Thought 4the day: Sometimes in life after we have had a fall we might turn around and be more nervous or if things have gone wrong on the ground we are more hesitatant. Perhaps we should stop and think what it was and why and how can we correct this before things are made worse? Its never wrong to ask for help if you feel you need it. It shows you understand sometimes we all need a little extra and its not a bad thing or to be made you to feel bad it shows you love your horse that much that you can ask for it :o)
Quote 4the day: Judge not others how you would want to be judged horses judge noone......
Fact 4the day Skin tumours
A sarcoid is a skin tumor found on the skin of horses, donkeys, and mules. It is is generally non-cancerous (benign) and non-life-threatening and looks like a thickened and bleeding area (ulceration) that may crust over as it heals. Other skin lesions, such as the equine papilloma, can be confused for sarcoids. However, the papilloma will go away on its ow...n over time, while the sarcoid will rarely regress.
Symptoms and Types
Sarcoids can come in many different varieties -- from a small singular growth to a large wart-like grouping (pedunculated) to a more firm, moveable lump under the skin (nodule). They are often located on the tail, underside of the back legs, along the belly, and/or chest and head.
An occult sarcoid is a flat, hairless dark patch that may crust over. Verrucose sarcoids are raised dark areas that tend to spread and bleed. Nodular sarcoids are firm lumps under the skin that may have normal-appearing skin over the top. Fibroblastic sarcoids tend to bleed and ooze and have a raised, cauliflower-like appearance. Mixed sarcoids, on the other hand, are a combination of two or more of the other forms of sarcoids. And malevolent sarcoids are more rare and tend to invade into deeper tissues under the skin.
It has been suggested that a genetic predisposition to sarcoids exists for Quarter Horses, Appaloosas, and Arabians, while Standardbreds are at lower risk for developing the skin tumors. However, no particular gender or color of horse is more afflicted with sarcoids than another.
In addition, there has been no specific cause identified for sarcoids, but the bovine papilloma virus (BPV) is thought to be a potential contributor. Both BPV types 1 and 2 have been associated with the formation of sarcoid disease in horses. Research has yet to determine the method in which the disease is transmitted, but several theories exist.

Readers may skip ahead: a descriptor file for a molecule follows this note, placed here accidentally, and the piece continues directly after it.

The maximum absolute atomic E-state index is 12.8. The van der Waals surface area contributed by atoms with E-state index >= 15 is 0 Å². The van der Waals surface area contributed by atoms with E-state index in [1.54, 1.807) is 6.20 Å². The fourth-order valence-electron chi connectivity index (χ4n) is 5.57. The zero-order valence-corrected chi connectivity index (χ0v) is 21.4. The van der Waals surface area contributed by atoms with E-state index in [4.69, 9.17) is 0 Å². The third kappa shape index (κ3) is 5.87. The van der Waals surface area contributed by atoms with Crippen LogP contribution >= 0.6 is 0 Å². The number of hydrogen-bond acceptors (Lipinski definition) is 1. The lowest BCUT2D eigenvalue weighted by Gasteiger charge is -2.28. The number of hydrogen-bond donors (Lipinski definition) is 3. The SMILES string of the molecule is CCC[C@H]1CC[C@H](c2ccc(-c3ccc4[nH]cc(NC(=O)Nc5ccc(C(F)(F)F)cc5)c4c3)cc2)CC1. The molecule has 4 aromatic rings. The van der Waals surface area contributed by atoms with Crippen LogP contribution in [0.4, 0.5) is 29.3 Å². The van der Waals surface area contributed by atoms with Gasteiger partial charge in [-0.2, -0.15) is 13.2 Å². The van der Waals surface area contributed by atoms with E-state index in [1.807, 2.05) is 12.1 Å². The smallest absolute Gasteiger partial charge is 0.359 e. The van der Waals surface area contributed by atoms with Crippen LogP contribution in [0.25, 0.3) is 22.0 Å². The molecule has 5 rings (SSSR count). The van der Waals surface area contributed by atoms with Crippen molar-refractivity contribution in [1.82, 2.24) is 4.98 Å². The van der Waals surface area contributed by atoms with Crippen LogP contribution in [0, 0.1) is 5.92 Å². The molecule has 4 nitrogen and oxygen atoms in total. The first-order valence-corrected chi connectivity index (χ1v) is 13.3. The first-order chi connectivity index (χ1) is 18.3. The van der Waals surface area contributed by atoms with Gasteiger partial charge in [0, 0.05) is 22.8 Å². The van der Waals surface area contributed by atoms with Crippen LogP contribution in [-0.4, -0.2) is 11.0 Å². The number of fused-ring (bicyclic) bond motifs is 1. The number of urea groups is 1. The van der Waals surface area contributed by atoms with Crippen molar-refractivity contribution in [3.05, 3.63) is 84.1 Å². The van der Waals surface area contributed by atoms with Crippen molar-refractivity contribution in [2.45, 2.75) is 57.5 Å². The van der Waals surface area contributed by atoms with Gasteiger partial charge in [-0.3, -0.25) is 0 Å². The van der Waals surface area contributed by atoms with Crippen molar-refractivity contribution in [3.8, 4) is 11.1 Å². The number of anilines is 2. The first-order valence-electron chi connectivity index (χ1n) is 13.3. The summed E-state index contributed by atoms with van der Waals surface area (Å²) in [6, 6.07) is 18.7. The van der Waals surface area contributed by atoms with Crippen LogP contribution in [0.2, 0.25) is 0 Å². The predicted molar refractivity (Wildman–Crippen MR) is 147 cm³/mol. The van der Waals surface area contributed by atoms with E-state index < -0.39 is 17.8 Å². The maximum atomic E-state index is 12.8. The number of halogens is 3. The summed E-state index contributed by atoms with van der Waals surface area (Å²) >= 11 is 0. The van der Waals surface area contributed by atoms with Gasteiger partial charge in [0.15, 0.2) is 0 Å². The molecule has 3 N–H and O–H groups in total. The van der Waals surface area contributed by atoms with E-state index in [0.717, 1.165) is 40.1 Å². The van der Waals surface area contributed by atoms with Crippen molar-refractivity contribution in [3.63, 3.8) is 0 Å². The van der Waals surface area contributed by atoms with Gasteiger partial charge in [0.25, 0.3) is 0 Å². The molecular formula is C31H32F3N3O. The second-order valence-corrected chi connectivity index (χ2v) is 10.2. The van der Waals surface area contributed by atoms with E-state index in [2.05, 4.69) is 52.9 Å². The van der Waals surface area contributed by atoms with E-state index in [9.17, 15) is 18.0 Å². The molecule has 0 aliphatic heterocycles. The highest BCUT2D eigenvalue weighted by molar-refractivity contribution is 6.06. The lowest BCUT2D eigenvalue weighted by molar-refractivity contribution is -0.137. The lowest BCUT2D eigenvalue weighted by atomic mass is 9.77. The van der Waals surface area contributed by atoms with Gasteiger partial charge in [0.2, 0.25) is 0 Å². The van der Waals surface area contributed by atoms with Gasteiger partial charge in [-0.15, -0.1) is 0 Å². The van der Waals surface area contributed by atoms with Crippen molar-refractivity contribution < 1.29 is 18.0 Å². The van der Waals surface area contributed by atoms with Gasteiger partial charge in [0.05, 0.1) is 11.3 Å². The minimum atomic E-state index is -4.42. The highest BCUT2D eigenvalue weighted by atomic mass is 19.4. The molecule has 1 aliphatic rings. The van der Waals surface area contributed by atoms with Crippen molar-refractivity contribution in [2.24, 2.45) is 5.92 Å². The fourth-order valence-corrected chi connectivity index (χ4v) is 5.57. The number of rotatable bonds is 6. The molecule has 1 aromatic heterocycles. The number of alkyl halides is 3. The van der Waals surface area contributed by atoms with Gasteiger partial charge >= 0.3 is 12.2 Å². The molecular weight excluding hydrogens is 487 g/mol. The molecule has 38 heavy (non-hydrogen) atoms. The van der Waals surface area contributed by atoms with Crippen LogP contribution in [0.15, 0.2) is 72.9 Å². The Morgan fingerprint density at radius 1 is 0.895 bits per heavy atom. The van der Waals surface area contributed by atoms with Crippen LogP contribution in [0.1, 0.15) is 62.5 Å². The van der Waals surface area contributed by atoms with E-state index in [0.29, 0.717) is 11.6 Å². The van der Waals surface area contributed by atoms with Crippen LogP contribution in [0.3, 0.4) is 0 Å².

One theory is that skin that has been wounded previously is more prone to development of sarcoid. Another is that flies act as a source of transmission (vector) of the virus, as they land on wound sites on various animals. And still others believe that sharing contaminated tack or equipment between infected horses and other animals will transmit the virus.
A veterinarian may be able to diagnose the lesions by appearance and location of the tumors only; however, a positive diagnosis can only be made using a biopsy of the skin. In some cases, a veterinarian may not wish to take a skin biopsy, as it may make a slow-growing skin lesion worsen.
Other potential skin lesions should be ruled out, and your veterinarian will check for other skin conditions such as fungal infections (dermatophytosis) and warts (papillomas).
Sarcoids are difficult to treat and there is no single best therapy to use. Some methods involve surgical removal (excision), freezing therapy (cryotherapy), laser treatments, topical chemotherapeutic drugs, injection of a chemotherapeutic drug into the tumor, radiowave therapy, and heat treatment. Immunotherapy has also been used.
Recurrence of the tumors is common after removal, but they do not tend to spread through the rest of the body like other cancers (metastasize). The recurrence has caused some to consider that the surgical removal activates a resting (latent) viral component within the apparently normal skin around the edges of the tumor.
Living and Management
Some research suggests that a vaccine or anti-viral treatment might be a possibility for this condition. Further study is needed to determine if this will be effective in the future. Removal of sarcoids may help to control the disease, but will not completely cure the condition.
As no vaccine currently exists, there is no commercial preventative available for sarcoids. However, wound management is critical for horses, especially during fly season.